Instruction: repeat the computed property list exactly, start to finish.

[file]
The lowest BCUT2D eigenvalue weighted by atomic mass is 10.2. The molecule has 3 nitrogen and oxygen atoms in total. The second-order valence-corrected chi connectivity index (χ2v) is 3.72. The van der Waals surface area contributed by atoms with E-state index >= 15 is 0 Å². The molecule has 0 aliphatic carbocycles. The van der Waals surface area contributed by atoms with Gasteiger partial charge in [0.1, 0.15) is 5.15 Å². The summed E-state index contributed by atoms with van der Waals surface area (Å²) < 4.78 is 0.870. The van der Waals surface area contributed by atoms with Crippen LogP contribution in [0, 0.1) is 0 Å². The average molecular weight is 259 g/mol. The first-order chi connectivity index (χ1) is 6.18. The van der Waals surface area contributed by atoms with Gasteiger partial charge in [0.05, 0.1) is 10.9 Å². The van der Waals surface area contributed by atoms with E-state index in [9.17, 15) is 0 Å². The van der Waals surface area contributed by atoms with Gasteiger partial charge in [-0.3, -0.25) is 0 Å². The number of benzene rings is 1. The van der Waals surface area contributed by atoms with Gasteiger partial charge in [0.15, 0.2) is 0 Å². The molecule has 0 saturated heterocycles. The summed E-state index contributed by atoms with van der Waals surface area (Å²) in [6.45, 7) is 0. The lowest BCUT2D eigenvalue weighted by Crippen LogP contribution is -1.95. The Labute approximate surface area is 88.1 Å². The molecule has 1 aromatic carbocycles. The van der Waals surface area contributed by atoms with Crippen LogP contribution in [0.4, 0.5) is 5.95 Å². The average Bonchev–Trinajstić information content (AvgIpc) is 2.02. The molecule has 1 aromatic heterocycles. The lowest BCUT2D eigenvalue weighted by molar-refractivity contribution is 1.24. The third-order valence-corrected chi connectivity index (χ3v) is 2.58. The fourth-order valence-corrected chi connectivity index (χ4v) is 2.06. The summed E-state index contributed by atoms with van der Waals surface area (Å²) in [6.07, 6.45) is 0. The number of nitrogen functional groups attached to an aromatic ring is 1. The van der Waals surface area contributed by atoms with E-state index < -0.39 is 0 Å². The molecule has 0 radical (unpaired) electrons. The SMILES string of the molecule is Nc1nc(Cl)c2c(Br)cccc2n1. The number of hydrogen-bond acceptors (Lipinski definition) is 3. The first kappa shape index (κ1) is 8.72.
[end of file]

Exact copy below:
The lowest BCUT2D eigenvalue weighted by atomic mass is 10.2. The molecule has 3 nitrogen and oxygen atoms in total. The second-order valence-corrected chi connectivity index (χ2v) is 3.72. The van der Waals surface area contributed by atoms with E-state index >= 15 is 0 Å². The molecule has 0 aliphatic carbocycles. The van der Waals surface area contributed by atoms with Gasteiger partial charge in [0.1, 0.15) is 5.15 Å². The summed E-state index contributed by atoms with van der Waals surface area (Å²) < 4.78 is 0.870. The van der Waals surface area contributed by atoms with Crippen LogP contribution in [0, 0.1) is 0 Å². The average molecular weight is 259 g/mol. The first-order chi connectivity index (χ1) is 6.18. The van der Waals surface area contributed by atoms with Gasteiger partial charge in [0.05, 0.1) is 10.9 Å². The van der Waals surface area contributed by atoms with E-state index in [9.17, 15) is 0 Å². The van der Waals surface area contributed by atoms with Gasteiger partial charge in [-0.3, -0.25) is 0 Å². The number of benzene rings is 1. The van der Waals surface area contributed by atoms with Gasteiger partial charge in [0.15, 0.2) is 0 Å². The molecule has 0 saturated heterocycles. The summed E-state index contributed by atoms with van der Waals surface area (Å²) in [6.45, 7) is 0. The lowest BCUT2D eigenvalue weighted by Crippen LogP contribution is -1.95. The Labute approximate surface area is 88.1 Å². The molecule has 1 aromatic carbocycles. The van der Waals surface area contributed by atoms with Crippen LogP contribution in [0.4, 0.5) is 5.95 Å². The average Bonchev–Trinajstić information content (AvgIpc) is 2.02. The molecule has 1 aromatic heterocycles. The lowest BCUT2D eigenvalue weighted by molar-refractivity contribution is 1.24. The third-order valence-corrected chi connectivity index (χ3v) is 2.58. The fourth-order valence-corrected chi connectivity index (χ4v) is 2.06. The summed E-state index contributed by atoms with van der Waals surface area (Å²) in [6.07, 6.45) is 0. The number of nitrogen functional groups attached to an aromatic ring is 1. The van der Waals surface area contributed by atoms with E-state index < -0.39 is 0 Å². The molecule has 0 radical (unpaired) electrons. The SMILES string of the molecule is Nc1nc(Cl)c2c(Br)cccc2n1. The number of hydrogen-bond acceptors (Lipinski definition) is 3. The first kappa shape index (κ1) is 8.72.